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Eva Maria König
Eva Maria König, PhD

Center for Physiology and Pharmacology (Institute of Pharmacology)
Position: Research Associate (Postdoc)

ORCID: 0000-0002-9990-4477
T +43 1 40160 31341

Further Information


Abelson murine leukemia virus; Cytokines; Immunotherapy; Leukemia; Receptors, Natural Killer Cell; Suppressor of Cytokine Signaling Proteins

Research group(s)

  • Eva König
    Head: Emilio Casanova
    Research Area: tumor immunology, natural killer (NK) cells, immunoediting, tumor evolution, cytokines, JAK/STAT/SOCS signaling, leukemia, melanoma, cellular immunotherapy

Research interests

The principle of cancer immunoediting allows a deeper understanding of the dual action of immunity on cancer. Whereas the immune system can detect and destroy transformed cells, the constant immune pressure evokes sculpting of the tumor that eventually leads to immune escape. During cancer immunoediting, the host immune system shapes the tumor in three consecutive steps. (i) In the elimination phase, malignant cells are destroyed by a competent immune system. (ii) Tumor cells that manage to survive immune cell-mediated destruction enter an equilibrium phase characterized by sculpting and editing of individual cell clones. (iii) In the escape phase, the edited tumors, which are refractory to immune cell eradication, start to grow and become clinically apparent.

Natural killer (NK) cells are highly cytotoxic innate immune cells and the first line of defense against physiologically stressed cells such as tumor cells and virus-infected cells. In recent years, novel cancer immunotherapies have reached clinics and have shown promising results. In particular, the clinical application of NK and T cells against cancer is an area of extensive investigation. However, the lack of sustained therapeutic efficacy and the development of therapy resistance are still challenges we seek to overcome.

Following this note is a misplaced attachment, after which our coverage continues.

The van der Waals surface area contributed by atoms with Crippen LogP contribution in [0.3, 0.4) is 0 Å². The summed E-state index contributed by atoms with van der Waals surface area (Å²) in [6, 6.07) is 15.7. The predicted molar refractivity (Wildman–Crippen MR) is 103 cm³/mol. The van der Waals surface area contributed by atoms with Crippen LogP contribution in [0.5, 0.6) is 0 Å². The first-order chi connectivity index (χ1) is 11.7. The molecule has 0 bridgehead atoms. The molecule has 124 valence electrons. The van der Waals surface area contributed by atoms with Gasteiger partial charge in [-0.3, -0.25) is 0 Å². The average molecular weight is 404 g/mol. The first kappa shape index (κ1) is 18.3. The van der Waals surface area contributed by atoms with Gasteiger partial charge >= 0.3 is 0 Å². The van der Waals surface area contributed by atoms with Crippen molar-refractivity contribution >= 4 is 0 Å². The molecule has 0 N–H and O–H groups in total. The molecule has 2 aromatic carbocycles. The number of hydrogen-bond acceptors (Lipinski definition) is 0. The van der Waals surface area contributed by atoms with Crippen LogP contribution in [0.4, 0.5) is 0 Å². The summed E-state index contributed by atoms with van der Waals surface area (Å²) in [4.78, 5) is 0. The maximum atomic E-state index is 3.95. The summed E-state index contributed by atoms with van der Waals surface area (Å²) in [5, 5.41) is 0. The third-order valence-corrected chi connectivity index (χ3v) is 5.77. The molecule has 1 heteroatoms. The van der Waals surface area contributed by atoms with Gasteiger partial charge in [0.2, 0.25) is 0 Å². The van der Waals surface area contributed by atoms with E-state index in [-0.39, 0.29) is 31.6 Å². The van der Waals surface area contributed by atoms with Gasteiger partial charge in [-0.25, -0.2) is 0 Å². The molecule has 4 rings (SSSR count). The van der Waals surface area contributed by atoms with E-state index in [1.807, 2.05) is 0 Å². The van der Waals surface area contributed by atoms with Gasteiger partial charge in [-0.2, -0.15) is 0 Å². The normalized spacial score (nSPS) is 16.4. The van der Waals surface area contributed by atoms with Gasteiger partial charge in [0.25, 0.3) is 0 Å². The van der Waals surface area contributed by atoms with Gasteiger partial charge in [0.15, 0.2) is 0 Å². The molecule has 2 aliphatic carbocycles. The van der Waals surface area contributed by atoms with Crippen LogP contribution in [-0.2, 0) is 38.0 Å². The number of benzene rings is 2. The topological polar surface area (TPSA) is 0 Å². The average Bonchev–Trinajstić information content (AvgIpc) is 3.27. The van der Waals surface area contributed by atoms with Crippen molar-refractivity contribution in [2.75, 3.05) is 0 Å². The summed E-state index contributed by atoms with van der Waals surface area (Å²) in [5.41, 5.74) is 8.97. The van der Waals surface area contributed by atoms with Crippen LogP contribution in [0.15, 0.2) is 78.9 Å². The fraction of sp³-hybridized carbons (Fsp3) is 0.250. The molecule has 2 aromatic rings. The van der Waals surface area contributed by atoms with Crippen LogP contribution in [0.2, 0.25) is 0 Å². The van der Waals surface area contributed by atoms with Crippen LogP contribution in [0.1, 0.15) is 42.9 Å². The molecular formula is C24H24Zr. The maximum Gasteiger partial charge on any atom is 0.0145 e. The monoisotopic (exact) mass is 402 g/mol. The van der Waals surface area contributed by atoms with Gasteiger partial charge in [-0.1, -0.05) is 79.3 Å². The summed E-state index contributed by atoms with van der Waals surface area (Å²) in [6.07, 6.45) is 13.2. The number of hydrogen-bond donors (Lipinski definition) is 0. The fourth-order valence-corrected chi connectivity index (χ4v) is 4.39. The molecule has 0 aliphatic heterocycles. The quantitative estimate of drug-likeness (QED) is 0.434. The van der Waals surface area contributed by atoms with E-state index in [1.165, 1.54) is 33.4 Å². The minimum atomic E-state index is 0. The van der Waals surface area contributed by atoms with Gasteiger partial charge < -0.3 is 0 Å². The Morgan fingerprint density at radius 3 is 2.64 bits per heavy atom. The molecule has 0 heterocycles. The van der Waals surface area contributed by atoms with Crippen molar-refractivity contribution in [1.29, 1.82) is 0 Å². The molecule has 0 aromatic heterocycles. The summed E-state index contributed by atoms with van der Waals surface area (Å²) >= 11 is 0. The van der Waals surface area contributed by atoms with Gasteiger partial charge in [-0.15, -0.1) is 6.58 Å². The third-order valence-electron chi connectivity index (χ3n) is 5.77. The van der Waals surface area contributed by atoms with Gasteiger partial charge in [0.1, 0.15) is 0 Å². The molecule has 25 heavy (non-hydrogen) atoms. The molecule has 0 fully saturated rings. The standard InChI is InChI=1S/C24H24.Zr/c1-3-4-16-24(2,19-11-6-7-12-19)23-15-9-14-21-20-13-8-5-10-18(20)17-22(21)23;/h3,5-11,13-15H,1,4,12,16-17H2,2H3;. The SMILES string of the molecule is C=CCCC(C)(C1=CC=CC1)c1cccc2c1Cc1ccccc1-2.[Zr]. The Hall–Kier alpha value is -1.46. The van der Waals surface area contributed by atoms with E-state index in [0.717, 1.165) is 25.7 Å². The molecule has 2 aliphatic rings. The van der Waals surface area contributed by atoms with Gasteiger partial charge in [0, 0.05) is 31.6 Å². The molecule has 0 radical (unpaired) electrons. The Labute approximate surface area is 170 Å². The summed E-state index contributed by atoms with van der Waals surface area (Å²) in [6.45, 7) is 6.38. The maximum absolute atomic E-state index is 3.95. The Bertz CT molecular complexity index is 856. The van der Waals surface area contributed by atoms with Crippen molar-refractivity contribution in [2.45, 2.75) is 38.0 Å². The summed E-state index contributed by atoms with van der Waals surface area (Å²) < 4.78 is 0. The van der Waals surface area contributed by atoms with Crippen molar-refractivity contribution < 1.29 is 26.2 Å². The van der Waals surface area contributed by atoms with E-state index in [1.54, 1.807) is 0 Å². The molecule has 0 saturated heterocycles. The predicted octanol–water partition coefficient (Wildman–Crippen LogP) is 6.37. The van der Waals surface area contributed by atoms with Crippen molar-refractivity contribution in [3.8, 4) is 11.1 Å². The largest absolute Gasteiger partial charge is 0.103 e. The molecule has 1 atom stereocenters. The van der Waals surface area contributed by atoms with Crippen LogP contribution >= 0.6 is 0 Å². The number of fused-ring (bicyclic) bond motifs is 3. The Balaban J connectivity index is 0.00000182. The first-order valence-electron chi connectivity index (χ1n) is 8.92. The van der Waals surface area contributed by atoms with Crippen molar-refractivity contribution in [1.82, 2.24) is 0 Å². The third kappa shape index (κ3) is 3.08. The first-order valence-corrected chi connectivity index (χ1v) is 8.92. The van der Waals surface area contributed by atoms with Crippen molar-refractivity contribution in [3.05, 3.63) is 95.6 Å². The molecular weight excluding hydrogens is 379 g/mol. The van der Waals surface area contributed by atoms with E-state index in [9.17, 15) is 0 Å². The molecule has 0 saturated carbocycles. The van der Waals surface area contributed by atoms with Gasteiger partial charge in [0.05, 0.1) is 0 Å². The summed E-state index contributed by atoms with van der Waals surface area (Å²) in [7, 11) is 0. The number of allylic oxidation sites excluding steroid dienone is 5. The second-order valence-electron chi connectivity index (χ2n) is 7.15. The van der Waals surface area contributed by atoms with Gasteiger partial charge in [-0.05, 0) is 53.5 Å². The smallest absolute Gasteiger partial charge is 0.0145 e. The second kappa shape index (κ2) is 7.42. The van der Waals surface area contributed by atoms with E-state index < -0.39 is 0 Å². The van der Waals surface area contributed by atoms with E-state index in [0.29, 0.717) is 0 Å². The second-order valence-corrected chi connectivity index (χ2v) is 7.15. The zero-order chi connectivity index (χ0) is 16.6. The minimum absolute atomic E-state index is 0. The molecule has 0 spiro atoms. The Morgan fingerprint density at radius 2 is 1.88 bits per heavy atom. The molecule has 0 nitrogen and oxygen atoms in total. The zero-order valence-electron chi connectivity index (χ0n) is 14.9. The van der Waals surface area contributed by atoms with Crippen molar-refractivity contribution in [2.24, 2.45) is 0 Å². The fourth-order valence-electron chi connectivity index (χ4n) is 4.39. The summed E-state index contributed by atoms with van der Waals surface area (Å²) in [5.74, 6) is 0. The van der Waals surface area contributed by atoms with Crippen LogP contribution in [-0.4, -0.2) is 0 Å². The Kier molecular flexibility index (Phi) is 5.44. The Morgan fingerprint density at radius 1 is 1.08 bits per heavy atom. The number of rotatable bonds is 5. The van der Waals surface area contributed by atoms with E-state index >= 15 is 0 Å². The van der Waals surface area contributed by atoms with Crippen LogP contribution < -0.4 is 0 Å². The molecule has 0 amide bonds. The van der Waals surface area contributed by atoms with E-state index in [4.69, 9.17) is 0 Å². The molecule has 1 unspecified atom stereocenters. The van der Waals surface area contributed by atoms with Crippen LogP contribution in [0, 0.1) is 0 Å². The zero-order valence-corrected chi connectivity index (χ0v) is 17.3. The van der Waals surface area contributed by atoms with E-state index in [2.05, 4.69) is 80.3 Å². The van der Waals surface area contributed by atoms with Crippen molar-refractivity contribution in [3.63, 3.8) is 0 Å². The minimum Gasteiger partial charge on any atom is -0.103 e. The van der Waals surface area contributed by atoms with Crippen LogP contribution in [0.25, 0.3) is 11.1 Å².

Techniques, methods & infrastructure

We use a combination of single-cell tracking and next-generation sequencing of tumor cells to quantify the process of NK cell-mediated tumor immunoediting and uncover novel mechanisms of tumor escape. To quantitatively assess NK cell-mediated tumor immunoediting, we use DNA barcoding. The inheritable sequence of the DNA barcode, akin to commercial products, marks each individual B-ALL cell and allows the simultaneous tracking of individual tumor clones under various experimental conditions over extended periods of time. To functionally test various genes in NK cell-mediated anti-tumor immunity, we use gene-modified mice and a multitude of in vivo mouse tumor models as well as human NK cells isolated from the blood of healthy donors. Our in vitro assay repertoire includes multi-color flow cytometry, standard molecular biology and functional assays, cellular barcoding, primary cell transduction, gene knockdown and knockout, next-generation sequencing, mass spectrometry, etc.


Selected publications

  1. Yuan, D. et al. (2023) ‘NMDAR antagonists suppress tumor progression by regulating tumor-associated macrophages’, Proceedings of the National Academy of Sciences, 120(47). Available at:
  2. Gotthardt, D. et al. (2019) ‘JAK/STAT Cytokine Signaling at the Crossroad of NK Cell Development and Maturation’, Frontiers in Immunology, 10. Available at:
  3. Putz, E.M. et al. (2017) ‘NK cell heparanase controls tumor invasion and immune surveillance’, Journal of Clinical Investigation, 127(7), pp. 2777–2788. Available at:
  4. Delconte, R.B. et al. (2016) ‘CIS is a potent checkpoint in NK cell–mediated tumor immunity’, Nature Immunology, 17(7), pp. 816–824. Available at:
  5. Putz, E.M. et al. (2016) ‘Novel non-canonical role of STAT1 in Natural Killer cell cytotoxicity’, OncoImmunology, 5(9), p. e1186314. Available at: